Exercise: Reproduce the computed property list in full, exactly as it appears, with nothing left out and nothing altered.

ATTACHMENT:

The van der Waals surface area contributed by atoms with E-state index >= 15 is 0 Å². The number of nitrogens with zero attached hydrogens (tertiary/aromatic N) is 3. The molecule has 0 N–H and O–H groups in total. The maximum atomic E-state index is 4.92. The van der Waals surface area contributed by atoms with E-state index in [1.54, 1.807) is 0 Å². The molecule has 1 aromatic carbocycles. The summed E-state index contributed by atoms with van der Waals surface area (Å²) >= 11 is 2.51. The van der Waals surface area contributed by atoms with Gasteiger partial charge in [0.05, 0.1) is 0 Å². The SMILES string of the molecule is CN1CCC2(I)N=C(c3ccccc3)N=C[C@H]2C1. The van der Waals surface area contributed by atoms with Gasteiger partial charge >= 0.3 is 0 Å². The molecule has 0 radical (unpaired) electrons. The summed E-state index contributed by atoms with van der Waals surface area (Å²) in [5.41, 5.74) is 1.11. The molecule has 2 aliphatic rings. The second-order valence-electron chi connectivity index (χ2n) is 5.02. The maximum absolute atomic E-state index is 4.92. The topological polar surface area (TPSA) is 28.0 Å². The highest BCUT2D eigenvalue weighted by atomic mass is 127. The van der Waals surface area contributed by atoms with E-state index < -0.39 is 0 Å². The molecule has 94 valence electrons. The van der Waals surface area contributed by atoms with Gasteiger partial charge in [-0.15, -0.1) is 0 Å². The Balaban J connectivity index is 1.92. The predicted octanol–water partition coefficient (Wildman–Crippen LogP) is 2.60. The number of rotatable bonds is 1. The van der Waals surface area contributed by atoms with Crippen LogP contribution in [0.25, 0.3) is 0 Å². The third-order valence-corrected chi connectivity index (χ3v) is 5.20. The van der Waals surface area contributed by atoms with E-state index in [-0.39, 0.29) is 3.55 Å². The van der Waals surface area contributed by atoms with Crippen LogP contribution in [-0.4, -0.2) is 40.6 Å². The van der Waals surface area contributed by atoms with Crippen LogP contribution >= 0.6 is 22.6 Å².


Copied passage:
The van der Waals surface area contributed by atoms with E-state index >= 15 is 0 Å². The number of nitrogens with zero attached hydrogens (tertiary/aromatic N) is 3. The molecule has 0 N–H and O–H groups in total. The maximum atomic E-state index is 4.92. The van der Waals surface area contributed by atoms with E-state index in [1.54, 1.807) is 0 Å². The molecule has 1 aromatic carbocycles. The summed E-state index contributed by atoms with van der Waals surface area (Å²) >= 11 is 2.51. The van der Waals surface area contributed by atoms with Gasteiger partial charge in [0.05, 0.1) is 0 Å². The SMILES string of the molecule is CN1CCC2(I)N=C(c3ccccc3)N=C[C@H]2C1. The van der Waals surface area contributed by atoms with Gasteiger partial charge >= 0.3 is 0 Å². The molecule has 0 radical (unpaired) electrons. The summed E-state index contributed by atoms with van der Waals surface area (Å²) in [5.41, 5.74) is 1.11. The molecule has 2 aliphatic rings. The second-order valence-electron chi connectivity index (χ2n) is 5.02. The maximum absolute atomic E-state index is 4.92. The topological polar surface area (TPSA) is 28.0 Å². The highest BCUT2D eigenvalue weighted by atomic mass is 127. The van der Waals surface area contributed by atoms with E-state index < -0.39 is 0 Å². The molecule has 94 valence electrons. The van der Waals surface area contributed by atoms with Gasteiger partial charge in [-0.15, -0.1) is 0 Å². The Balaban J connectivity index is 1.92. The predicted octanol–water partition coefficient (Wildman–Crippen LogP) is 2.60. The number of rotatable bonds is 1. The van der Waals surface area contributed by atoms with Crippen LogP contribution in [0.25, 0.3) is 0 Å². The third-order valence-corrected chi connectivity index (χ3v) is 5.20. The van der Waals surface area contributed by atoms with E-state index in [-0.39, 0.29) is 3.55 Å². The van der Waals surface area contributed by atoms with Crippen LogP contribution in [-0.4, -0.2) is 40.6 Å². The van der Waals surface area contributed by atoms with Crippen LogP contribution >= 0.6 is 22.6 Å².